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The best shielding against small meteorite impacts? Cover yourself in rubble
Bennu has a natural force field to protect it: Crumbly rocks.
The asteroid Bennu has natural armor against small meteorite impacts: It’s covered in Styrofoam-like rubble.
That’s the conclusion drawn by a team of scientists looking at (101955) Bennu, a wee 500-meter-wide near-Earth asteroid that was visited by the OSIRIS-REx spacecraft from 2018 to 2021. Bennu is a rubble pile asteroid; it’s not a solid monolithic piece of rock but instead a more like a collection of millions of small rocks all held together by their own mutual gravity.
It’s thought that rubble pile asteroids may have once been more solid, but when an asteroid chunk gets hit by another asteroid it can shatter into a myriad of pieces which then recollect into the loosely held aggregation. The gravity of a small asteroid like Bennu is incredibly weak — you’d weigh a fraction of an ounce standing on its surface — but it’s enough to hold it together.
The astronomers looking into Bennu investigated images taken by OSIRIS-REx to look at craters. Impact craters can tell you a lot about an object. In general there are few really big ones, more medium-sized ones, and countless small ones. That’s true, at least, for big, solid objects like planets and moons.
They looked at a total of 1,560 craters on Bennu, and found something very interesting [link to paper]. It does have a few big craters and more medium ones. But then it pulls a switch: There are actually very few small ones. The size distribution of craters turns over around 2-3 meters; in other words the number of them increases as the craters get smaller until they reach a size below 2-3 meters, where they actually become fewer in number.
The surface of Bennu is covered in, well, rubble. These rocks can be very small, up to boulders many meters across. Importantly, despite looking like the detritus left after a construction project, the rocks on Bennu are not like those on Earth. They’re very porous and friable — crumbly. So much so that the big boulders seen precariously balanced on the surface of the asteroid might collapse under their own weight here on Earth.
For example, OSIRIS-Rex touched down briefly on the surface of Bennu to collect samples. Despite moving at a leisurely 10 centimeters per second — normal walking speed is 10 times faster — the spacecraft still crushed a 20-cm rock sitting on the surface, showing that the rock was held together basically by a whisper.
You’d think that something that would be crushed by a kitten sitting on it would make terrible armor, but in fact the opposite is true. Small rocks moving through space at high speed make craters when they hit a solid surface as the huge kinetic energy (the energy of motion) is converted into mechanical energy, displacing and ejecting the surface material and digging out a crater. But if the surface is made of crunchy rocks, a lot of the impactor’s energy goes into crushing those rocks instead of displacing the material to make a crater.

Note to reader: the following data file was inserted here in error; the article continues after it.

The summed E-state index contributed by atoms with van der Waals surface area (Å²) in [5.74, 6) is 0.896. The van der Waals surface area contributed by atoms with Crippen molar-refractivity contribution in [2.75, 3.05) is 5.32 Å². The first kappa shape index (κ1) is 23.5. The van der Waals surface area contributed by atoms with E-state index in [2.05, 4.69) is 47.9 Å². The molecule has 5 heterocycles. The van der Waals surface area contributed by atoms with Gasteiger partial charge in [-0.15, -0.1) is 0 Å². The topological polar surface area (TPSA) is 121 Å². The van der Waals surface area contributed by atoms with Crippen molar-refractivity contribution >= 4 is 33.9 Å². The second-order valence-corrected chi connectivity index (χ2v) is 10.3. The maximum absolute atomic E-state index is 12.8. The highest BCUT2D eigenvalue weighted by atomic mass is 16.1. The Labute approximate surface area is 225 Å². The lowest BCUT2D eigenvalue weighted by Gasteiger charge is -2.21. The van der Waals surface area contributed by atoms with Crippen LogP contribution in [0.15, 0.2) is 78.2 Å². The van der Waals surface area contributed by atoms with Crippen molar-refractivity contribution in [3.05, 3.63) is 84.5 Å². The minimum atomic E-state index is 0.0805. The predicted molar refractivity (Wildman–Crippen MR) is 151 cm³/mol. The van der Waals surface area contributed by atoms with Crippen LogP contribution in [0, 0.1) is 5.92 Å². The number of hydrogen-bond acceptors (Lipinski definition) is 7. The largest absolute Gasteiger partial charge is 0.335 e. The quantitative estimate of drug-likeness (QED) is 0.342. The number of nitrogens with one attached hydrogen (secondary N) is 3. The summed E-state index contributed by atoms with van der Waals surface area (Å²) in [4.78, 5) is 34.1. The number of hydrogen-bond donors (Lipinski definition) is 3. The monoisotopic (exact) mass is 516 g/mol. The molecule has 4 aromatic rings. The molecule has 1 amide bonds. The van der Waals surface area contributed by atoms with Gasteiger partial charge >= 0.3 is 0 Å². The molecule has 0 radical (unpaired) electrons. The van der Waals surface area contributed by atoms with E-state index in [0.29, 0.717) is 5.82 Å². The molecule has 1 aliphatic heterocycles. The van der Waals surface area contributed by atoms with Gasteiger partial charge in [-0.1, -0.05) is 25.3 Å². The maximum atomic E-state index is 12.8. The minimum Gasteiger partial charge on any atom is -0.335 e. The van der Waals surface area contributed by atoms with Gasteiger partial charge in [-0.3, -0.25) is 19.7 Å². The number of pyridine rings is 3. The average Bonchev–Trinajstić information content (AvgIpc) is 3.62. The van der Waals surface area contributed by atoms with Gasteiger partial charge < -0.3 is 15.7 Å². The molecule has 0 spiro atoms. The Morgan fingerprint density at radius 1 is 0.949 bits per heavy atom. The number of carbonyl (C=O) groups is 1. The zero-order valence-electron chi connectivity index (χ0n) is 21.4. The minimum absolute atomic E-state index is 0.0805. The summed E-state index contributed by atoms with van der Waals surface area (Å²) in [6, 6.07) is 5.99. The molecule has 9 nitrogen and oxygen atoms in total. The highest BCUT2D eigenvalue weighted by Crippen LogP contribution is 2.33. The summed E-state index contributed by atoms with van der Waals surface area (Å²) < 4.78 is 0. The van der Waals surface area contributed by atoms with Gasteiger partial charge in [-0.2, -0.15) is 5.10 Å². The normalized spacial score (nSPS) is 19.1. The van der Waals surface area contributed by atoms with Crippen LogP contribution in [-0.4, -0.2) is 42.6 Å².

This has major implications both for the science of asteroids and the important task of moving one out of the way should it be headed for Earth. In the latter case, one idea is simply smacking the asteroid hard with a massive space probe, so that the momentum of the probe pushes the asteroid onto a different trajectory. This is the reasoning behind the DART mission, which in October of 2022 will impact the small moon Dimorphos of the slightly larger asteroid Didymos and change its orbit very slightly.
But if the target asteroid is a rubble pile, a lot of the impact energy will go into crushing and shuffling around the surface material instead of moving the asteroid out of the way. So understanding how they behave under impact could actually save the world.
And the science is cool too. For example, looking at the distributions of craters sizes on an asteroid and knowing how much junk is put there in space that can hit it, you can estimate the age of the surface. Over time small craters get erased by smaller impacts, while big ones can last much longer. For Bennu, the scientists estimate craters bigger than 100 meters across can survive for 10 – 65 million years before being eroded away, while small ones a few meters across can last only a couple of million years tops. It was thought previously those numbers were about 15 times higher, but Bennu’s natural crumbly armor means the erosion happens much more rapidly.
Like Earth, the surface of Bennu is much younger than the asteroid itself, changing on a cosmically rapid timescale. It’s an important step in understanding how asteroids change over time. Beauty may only be skin deep, but on asteroids that skin can make you look way younger than you really are.
There may be more practical benefits to this knowledge, too. Covering a spaceship with porous rubble may not be cost-effective, but a friable layer of material under the ship’s skin could protect it from smaller micrometeorites. Such a layer has been used in spacesuits for decades. Seeing it in action in a natural environment could give future engineers ideas for upgrades.
And if we do spot a rubble pile on its way toward Earth, there are other ideas besides whacking it — you may be dismayed that using a nuke is a good option, though maybe not for the reason you think. Point being that the more we study these asteroids the more likely we can learn how to prevent them from ruining our day… and learn some way cool science in the meantime.